Isn't compelling pop music usually rooted in particular scenes, such that the music doesn't actually dominate the charts, at least not since new wave circa 1983? Even in the UK, in 1991, with acts like Prodigy, N-JOI, etc, "gate crashing" the national charts, such acts constituted only a presence on the charts, not dominance of the charts . . . . Pop music is better defined not in terms of sales but as music of the people, of the street, of the young or incipient generation, kids aged 16 to 21 years, who are as a rule most intensively involved with the music and whose tastes define the times. So it's not a matter of sales, of the charts as such, but of the power of music and music scenes to define the times. Post-1983/84, powerful pop music is decoupled from music that sells, a decoupling that lasts up til the late 1990s, at least in the States. The last five years have scene a return of the power of music that sells and charts to define the times. But from the mid-80s to the mid-90s, underground pop music scenes defined the times (again, leaving un-addressed US v. UK differences).
hey mark, is it rude of me to say
hooray, this is what i want from mark k punk, real ideas, vigourous writing, contrarian standpoint, not more nostaligia stuff about 70 tv shows.
yeah, it probably is, still, more of this please
"Is music divorced from the ephemeral glitz of popularity still Popist Pop?"
Yeah, of course it is! Because as you say later on the real potential weakness in the Poptimist position is that it cuts off pop from the social, from the energy (of youth according to Dominic above). It is a position that suits older armchair listeners more than young firebrands, I'm not apologising for that. At its extreme it's a very detached, solipsistic way of listening. So almost everything becomes pop.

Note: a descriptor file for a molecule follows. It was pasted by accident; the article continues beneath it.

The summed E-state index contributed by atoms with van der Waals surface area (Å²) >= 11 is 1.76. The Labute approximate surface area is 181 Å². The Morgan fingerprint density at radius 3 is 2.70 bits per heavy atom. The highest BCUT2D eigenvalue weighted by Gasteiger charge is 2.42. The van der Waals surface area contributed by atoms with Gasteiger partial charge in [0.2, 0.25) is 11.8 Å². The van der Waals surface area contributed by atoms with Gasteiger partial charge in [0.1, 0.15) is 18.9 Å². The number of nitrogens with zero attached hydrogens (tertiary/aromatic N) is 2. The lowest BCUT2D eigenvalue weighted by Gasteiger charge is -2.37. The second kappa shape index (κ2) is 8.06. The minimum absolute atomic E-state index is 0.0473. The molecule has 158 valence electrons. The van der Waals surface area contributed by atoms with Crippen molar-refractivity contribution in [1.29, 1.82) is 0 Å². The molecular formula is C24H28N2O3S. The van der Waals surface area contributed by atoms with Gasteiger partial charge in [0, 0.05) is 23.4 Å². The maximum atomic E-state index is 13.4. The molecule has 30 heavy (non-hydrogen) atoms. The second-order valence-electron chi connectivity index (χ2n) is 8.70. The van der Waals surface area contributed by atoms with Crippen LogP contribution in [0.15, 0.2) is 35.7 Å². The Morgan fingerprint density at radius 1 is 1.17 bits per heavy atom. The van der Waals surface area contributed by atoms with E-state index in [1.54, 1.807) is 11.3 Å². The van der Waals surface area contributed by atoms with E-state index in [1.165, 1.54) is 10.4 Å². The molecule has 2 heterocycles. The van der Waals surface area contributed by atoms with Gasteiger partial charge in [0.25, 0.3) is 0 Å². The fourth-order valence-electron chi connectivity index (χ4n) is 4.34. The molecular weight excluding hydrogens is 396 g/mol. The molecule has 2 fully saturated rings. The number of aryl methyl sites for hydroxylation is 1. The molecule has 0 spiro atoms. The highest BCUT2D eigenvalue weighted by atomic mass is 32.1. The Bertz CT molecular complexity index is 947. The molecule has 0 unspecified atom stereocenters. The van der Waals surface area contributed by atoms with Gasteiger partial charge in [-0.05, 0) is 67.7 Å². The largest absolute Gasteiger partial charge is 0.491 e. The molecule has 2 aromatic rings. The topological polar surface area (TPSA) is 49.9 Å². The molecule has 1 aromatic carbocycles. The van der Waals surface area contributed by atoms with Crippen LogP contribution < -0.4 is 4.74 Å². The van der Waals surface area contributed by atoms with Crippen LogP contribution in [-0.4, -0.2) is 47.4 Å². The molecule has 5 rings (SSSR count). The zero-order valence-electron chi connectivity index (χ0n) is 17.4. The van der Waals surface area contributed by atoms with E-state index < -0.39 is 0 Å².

"In an up-period, there is an embarrasment of riches, too much to absorb and consume, a feeling of plenitude that seems to extend into any forseeable future. How could the possibilities exhaust themselves?"
That feeling is exactly what I was trying to get at in this which I suppose started the "best year ever!!" meme even though the title was tongue-in-cheek. I remember an exact moment, sitting in the car, flicking between channels and tapes, hearing five or six different songs from completely different scenes all of which sounded fantastic, and thinking i) fucking hell music is great at the moment and ii) people aren't going to say so because there's not a 'big thing' going on.
One of the really key things for me is the feeling that thanks to technology you don't have to dig or search hard at all for the great music - now at the moment there's still an affordability gap because you need a PC to run file-sharers, get tunes etc. but in a couple of years that intermediary won't be needed I'm guessing. And then all you need is a way of finding out about new songs and you need never want for good music again? Utopia, huh?
PS I love the 70s nostalgia bits of k-punk!
As it happens I'm not even sure I AM a Poptimist (if Poptimism exists its a tendency not a vocation), I'm being one for the duration of this cross-blog discussion because otherwise it would just be a straw man and I think it's an interesting idea which deserves better than just ending up a rhetorical punching bag.
Tom, there are a few things to take up there .... let me mull em over... and all too glad to have you here taking on the Poptimist viewpoint....
Luke, it's not rude a all, nostalgia I've realised is a big part of my make-up. (On which topic can I reccomend another of Robin's recent postings?) Different people like different things about k-punk, I suppose....